Why it made the list: Fullmetal Alchemist is one of the most well-known stories to anyone with an interest in anime or manga, but if you haven't seen or read it, the manga is a perfect way to experience the story of two brothers' magical adventures.


Read if you like: Alchemy; fantasy; magic; shounen manga; adventure; comedy; armour; completed series; long series; stylized art.

Close to the top of this list is The Big Three's longest running manga, forged from gold and the grimy seafoam you can only see aboard a pirate ship: One Piece.


When the Pirate King, Gol D Roger, was captured by the world government and killed, he let the world know of a great treasure called One Piece. Whoever had One Piece would become the next Pirate King and be showered in endless riches and fame. With this in mind, seventeen-year-old Luffy sets out to find a crew and pirate it up to find the treasure everyone is after. Eighteen years later and he's still searching for it.


One Piece is a huge journey of a manga, both in story and in the effort it takes to read all of it from the beginning. But for your three days straight of reading, you get an amazing story that has only continued in quality and will probably go on for years to come.


Why it made the list: One Piece is a huge, long story that continues to be as fun and imaginative as it first started out. It may be daunting to start a long series, but your reward is an ongoing story that just keeps being good.


Read if you like: Pirates; treasure; humungous cast of characters; adventure; shounena manga; long series; ongoing series; comedy; super powers; fruit.



Often recommended as a classic manga is Urasawa Naoki's murder mystery tale, Monster. This long series draws out the psychological drama for a delicious tale of morals and murders.


Dr Kenzo Tenma is a hugely successful young brain surgeon who just about has it all. But, as with all successful protagonists, has everything undone when he makes a decision about who he operates on. When Tenma decides to save the life of a child rather than save the mayor, a spate of murders occur, all leading back to the child he saved. But is the child one of those creepy kids from horror movies, or is something else going on?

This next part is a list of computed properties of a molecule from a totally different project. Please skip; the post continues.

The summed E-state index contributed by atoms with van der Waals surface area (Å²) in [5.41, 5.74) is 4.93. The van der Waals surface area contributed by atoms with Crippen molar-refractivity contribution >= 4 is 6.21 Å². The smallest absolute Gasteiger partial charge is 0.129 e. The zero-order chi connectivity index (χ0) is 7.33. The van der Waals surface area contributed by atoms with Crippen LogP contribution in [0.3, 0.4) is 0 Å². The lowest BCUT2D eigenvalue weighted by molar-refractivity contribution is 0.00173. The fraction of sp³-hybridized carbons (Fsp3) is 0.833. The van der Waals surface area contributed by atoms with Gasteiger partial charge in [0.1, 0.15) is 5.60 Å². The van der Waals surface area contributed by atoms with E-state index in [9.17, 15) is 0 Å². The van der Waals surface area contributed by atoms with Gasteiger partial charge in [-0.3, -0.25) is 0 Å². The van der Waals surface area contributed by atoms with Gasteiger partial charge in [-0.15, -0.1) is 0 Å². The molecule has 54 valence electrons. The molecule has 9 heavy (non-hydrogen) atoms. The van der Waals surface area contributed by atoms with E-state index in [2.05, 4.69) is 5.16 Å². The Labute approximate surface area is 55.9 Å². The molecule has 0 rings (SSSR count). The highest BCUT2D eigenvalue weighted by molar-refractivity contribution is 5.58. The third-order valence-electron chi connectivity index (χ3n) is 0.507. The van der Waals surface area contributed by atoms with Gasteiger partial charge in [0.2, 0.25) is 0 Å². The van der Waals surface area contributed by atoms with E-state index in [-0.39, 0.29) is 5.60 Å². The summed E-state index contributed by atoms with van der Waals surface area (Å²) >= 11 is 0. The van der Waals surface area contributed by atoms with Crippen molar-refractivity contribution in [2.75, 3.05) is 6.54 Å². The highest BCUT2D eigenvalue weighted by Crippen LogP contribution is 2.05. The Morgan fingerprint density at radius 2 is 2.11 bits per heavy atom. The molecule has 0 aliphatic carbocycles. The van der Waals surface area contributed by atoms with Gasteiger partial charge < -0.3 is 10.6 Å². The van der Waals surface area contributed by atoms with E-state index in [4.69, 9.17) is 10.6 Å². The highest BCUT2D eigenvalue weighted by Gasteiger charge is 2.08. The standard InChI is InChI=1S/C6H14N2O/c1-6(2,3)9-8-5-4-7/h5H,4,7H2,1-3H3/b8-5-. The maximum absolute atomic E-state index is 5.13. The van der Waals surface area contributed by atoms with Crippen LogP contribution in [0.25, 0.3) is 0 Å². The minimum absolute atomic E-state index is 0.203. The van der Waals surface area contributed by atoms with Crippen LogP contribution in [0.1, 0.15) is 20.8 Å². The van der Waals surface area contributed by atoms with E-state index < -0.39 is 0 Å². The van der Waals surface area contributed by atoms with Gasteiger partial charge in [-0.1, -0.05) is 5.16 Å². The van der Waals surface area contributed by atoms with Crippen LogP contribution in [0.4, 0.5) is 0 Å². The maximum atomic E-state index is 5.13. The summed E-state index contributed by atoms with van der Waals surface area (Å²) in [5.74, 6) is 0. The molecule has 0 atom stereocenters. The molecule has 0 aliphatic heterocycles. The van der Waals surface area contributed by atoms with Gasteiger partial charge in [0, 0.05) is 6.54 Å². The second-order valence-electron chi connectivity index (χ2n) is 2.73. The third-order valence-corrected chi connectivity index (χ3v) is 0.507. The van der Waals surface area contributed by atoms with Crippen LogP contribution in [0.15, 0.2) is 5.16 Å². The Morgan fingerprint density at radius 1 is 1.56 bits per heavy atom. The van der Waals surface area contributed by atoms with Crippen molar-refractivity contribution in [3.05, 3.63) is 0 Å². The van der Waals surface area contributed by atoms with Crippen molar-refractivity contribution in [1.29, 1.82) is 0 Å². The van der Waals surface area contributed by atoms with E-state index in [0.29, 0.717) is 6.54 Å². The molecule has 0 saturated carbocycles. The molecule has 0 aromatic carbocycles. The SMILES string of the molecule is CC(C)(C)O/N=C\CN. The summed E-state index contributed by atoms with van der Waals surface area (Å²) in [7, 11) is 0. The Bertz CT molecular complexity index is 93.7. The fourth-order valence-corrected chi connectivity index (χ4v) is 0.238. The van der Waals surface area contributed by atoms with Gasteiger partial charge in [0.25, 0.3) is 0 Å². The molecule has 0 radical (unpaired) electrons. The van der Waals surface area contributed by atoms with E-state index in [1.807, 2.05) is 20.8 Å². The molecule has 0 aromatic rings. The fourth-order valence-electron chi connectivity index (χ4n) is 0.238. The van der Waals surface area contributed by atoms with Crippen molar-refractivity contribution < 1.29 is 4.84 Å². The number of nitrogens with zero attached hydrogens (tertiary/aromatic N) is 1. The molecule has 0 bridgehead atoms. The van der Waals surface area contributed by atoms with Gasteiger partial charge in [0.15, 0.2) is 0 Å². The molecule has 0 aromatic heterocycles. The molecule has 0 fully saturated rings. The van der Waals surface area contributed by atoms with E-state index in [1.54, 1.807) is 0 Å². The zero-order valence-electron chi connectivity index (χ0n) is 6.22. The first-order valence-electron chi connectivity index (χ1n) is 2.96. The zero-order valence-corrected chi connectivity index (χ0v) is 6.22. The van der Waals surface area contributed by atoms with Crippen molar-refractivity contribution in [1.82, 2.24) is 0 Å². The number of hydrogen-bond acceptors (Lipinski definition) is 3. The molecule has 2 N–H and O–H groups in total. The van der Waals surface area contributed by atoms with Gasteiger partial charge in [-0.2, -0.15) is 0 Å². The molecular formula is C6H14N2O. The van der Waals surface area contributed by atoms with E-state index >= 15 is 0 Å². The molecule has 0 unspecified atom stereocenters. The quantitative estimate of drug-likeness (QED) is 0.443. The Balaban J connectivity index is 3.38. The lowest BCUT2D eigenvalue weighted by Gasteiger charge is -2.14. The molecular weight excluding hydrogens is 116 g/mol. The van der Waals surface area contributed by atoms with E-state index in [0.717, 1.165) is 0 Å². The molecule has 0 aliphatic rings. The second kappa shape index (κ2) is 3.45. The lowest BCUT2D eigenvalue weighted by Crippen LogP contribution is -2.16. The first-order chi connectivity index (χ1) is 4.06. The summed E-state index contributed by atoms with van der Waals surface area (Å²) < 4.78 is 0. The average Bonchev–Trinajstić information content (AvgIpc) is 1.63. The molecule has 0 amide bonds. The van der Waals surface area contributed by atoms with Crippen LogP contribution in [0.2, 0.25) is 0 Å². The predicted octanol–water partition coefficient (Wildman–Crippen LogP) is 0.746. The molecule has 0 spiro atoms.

Monster's pace is slow but purposeful, giving you a well-told thriller that feeds to puzzle pieces as chapters roll on.


Why it made the list: Monster is a classic series that has an old-manga feel but a strong mystery story. Its perspective changes keep things fresh, and the way its paced gives you pieces to the puzzle in time, letting you appreciate the journey to finding out what on earth is going on.


Read if you like: Mystery; suspense; drama; psychological thrillers; doctors; large cast of characters; seinen manga; perspective changes; older series; long series; completed series.

A bunch of manga on this list are the source material for many hit anime, and it's no different for Shingeki no Kyoujin, 2013's biggest hit series.


The series follows young hothead Eren Jeager and his insatiable urge to slaughter giant naked humans that like to eat regular humans. As teenagers are the always best suited for large-scale combat, Eren and his friends join the war effort to reclaim his home from the rampaging titans. But when he discovers he can transform into the enemy, Eren's quest becomes much more important as he grasps the power that can finally save mankind.


Attack on Titan's early art is hit-and-miss, but as the series develops, everything gets better and better. It has the same outstanding scenes as the anime (as it should) but develops the story much more quickly, going into the character development the show missed.


Why it made the list: If you've heard anything about the Attack on Titan anime over the past few years, you might already know how great the series is. But if you're looking for reasons to jump to the manga, it's a bit faster-paced than the anime and also continues the story at a more regular wait, giving you more chapters sooner.


Read if you like: Action; shounen manga; blood; fighting; Spiderman; a vague European setting; the underdog; ongoing series; drama; life-or-death stakes; story arcs; large cast of characters.

The youngest manga protagonist to feature on this list is also one of the most famous: Yotsuba, the energetic girl who has captured the hearts of millions of readers across the world.


Every day is an adventure to five-year-old Yostuba, an energetic and cheerful girl who can find something to like about absolutely everything. As she goes about her daily life, she discovers new things and finds out about how the world works, sometimes aided by her family and friends.


Yotsuba& is heralded as just about the easiest manga for anyone to get into and it's hard to argue against that. Its slow, easy pace and general subject matter make it an incredibly easy read (especially if you're learning Japanese too), but still entertaining.